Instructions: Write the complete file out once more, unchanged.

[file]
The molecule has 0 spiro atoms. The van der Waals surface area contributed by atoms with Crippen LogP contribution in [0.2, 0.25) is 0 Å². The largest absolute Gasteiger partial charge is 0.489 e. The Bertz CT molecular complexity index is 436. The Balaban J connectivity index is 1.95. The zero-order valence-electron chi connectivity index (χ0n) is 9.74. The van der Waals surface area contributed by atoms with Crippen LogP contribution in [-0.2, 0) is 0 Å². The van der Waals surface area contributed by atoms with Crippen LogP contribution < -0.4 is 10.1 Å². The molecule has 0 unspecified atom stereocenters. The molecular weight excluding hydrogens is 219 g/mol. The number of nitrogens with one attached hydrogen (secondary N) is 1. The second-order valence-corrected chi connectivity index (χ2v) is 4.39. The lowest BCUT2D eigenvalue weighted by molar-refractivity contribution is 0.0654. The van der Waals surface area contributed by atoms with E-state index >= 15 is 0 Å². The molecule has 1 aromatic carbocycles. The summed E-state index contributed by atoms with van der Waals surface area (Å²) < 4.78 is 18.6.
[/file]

The molecule has 0 spiro atoms. The van der Waals surface area contributed by atoms with Crippen LogP contribution in [0.2, 0.25) is 0 Å². The largest absolute Gasteiger partial charge is 0.489 e. The Bertz CT molecular complexity index is 436. The Balaban J connectivity index is 1.95. The zero-order valence-electron chi connectivity index (χ0n) is 9.74. The van der Waals surface area contributed by atoms with Crippen LogP contribution in [-0.2, 0) is 0 Å². The van der Waals surface area contributed by atoms with Crippen LogP contribution < -0.4 is 10.1 Å². The molecule has 0 unspecified atom stereocenters. The molecular weight excluding hydrogens is 219 g/mol. The number of nitrogens with one attached hydrogen (secondary N) is 1. The second-order valence-corrected chi connectivity index (χ2v) is 4.39. The lowest BCUT2D eigenvalue weighted by molar-refractivity contribution is 0.0654. The van der Waals surface area contributed by atoms with E-state index >= 15 is 0 Å². The molecule has 1 aromatic carbocycles. The summed E-state index contributed by atoms with van der Waals surface area (Å²) < 4.78 is 18.6.